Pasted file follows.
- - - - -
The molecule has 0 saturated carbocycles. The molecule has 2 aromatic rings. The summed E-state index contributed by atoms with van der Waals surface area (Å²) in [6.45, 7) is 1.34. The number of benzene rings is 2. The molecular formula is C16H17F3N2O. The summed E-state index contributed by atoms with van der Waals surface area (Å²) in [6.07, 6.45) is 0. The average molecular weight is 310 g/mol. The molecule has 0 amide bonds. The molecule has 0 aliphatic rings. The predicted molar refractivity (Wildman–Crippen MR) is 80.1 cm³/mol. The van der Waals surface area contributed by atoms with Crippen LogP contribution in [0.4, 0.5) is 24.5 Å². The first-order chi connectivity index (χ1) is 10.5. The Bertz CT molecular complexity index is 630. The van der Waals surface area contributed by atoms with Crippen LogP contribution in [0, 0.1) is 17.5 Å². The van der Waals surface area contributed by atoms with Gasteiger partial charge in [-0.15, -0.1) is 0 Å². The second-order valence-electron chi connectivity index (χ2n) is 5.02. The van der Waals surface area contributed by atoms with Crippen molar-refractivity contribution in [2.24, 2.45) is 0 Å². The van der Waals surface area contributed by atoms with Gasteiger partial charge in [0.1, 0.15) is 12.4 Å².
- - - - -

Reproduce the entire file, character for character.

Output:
The molecule has 0 saturated carbocycles. The molecule has 2 aromatic rings. The summed E-state index contributed by atoms with van der Waals surface area (Å²) in [6.45, 7) is 1.34. The number of benzene rings is 2. The molecular formula is C16H17F3N2O. The summed E-state index contributed by atoms with van der Waals surface area (Å²) in [6.07, 6.45) is 0. The average molecular weight is 310 g/mol. The molecule has 0 amide bonds. The molecule has 0 aliphatic rings. The predicted molar refractivity (Wildman–Crippen MR) is 80.1 cm³/mol. The van der Waals surface area contributed by atoms with Crippen LogP contribution in [0.4, 0.5) is 24.5 Å². The first-order chi connectivity index (χ1) is 10.5. The Bertz CT molecular complexity index is 630. The van der Waals surface area contributed by atoms with Crippen LogP contribution in [0, 0.1) is 17.5 Å². The van der Waals surface area contributed by atoms with Gasteiger partial charge in [-0.15, -0.1) is 0 Å². The second-order valence-electron chi connectivity index (χ2n) is 5.02. The van der Waals surface area contributed by atoms with Crippen molar-refractivity contribution in [2.24, 2.45) is 0 Å². The van der Waals surface area contributed by atoms with Gasteiger partial charge in [0.1, 0.15) is 12.4 Å².